Israel is not opposed to a diplomatic solution in principle, a position which will give it leverage in Washington. But its talking points, and those of its more conservative supporters, are making arguments that conflate this deal with any deal. Separating the two would improve the credibility of Israel's bargaining position. In general, analysts should recognize the difference between the argument "this is a bad deal" and the argument "deals are bad."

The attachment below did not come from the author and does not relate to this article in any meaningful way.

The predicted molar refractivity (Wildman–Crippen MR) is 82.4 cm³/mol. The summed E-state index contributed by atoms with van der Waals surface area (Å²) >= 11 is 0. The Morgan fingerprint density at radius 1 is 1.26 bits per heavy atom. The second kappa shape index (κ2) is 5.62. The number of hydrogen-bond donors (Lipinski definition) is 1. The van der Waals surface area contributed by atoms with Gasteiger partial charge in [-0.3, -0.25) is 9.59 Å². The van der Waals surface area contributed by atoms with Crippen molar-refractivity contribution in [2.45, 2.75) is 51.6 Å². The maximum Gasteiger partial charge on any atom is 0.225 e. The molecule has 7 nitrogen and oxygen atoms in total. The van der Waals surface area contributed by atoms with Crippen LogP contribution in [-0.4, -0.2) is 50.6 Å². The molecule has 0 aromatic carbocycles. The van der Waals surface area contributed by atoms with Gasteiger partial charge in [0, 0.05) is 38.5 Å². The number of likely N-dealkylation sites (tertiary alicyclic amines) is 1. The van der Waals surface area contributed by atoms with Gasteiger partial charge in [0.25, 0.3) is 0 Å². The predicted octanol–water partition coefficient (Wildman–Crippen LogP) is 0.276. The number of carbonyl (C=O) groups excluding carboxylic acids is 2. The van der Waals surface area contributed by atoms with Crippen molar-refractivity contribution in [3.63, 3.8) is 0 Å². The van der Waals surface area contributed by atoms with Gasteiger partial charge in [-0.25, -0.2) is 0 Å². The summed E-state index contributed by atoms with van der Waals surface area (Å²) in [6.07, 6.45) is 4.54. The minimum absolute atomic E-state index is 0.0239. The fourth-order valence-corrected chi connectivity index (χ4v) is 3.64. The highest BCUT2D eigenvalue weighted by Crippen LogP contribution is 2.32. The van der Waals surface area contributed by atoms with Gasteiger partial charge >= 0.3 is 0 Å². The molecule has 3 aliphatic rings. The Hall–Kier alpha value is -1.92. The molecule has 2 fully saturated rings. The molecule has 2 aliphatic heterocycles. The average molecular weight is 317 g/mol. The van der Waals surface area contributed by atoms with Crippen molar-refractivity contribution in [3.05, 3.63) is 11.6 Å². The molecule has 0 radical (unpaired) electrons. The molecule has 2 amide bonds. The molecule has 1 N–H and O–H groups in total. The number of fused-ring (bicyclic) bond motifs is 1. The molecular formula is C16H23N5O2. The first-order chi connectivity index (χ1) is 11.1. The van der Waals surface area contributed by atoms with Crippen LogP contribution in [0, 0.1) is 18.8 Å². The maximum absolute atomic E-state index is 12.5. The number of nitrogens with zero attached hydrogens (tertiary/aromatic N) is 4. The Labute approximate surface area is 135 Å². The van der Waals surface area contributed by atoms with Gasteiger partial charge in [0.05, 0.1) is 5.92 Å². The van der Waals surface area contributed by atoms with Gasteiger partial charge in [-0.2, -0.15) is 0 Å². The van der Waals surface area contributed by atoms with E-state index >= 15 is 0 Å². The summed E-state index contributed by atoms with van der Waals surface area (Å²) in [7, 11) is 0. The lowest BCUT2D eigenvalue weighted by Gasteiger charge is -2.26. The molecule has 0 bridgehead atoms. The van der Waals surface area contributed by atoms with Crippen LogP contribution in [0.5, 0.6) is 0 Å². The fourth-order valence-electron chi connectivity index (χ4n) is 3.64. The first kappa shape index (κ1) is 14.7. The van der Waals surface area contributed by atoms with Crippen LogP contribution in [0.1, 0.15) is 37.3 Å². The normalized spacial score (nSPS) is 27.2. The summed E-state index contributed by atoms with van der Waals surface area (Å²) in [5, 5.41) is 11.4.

For example, some opponents argue the deal is flawed because Iran might engage in covert enrichment. There is no mechanism in the 159-page deal that guarantees Iran will not "cheat" and covertly enrich nuclear material. This is problematic because any "snapback" of sanctions requires the P5+1 to actually know that a violation of the deal is occurring. The argument has been compounded by confusion over the lack of an "anywhere, anytime" provision for inspections. But while it's true the P5+1 can't prevent covert enrichment, the argument ignores the underlying issue: Even if the P5+1 had total access to any site it wanted, it would still have imperfect information about which sites should be inspected. This imperfect information is not because of this current deal. It's systemic - a direct effect of the anarchic nature of the international system. Since there is no global police than can make countries tell the truth 100% of the time, there will always be a danger that a given state is cheating and lying about it. Iran may very well violate the terms of a nuclear deal, but the risk exists in any deal concluded in the existing state system. This argument isn't against this deal, its against deals more broadly.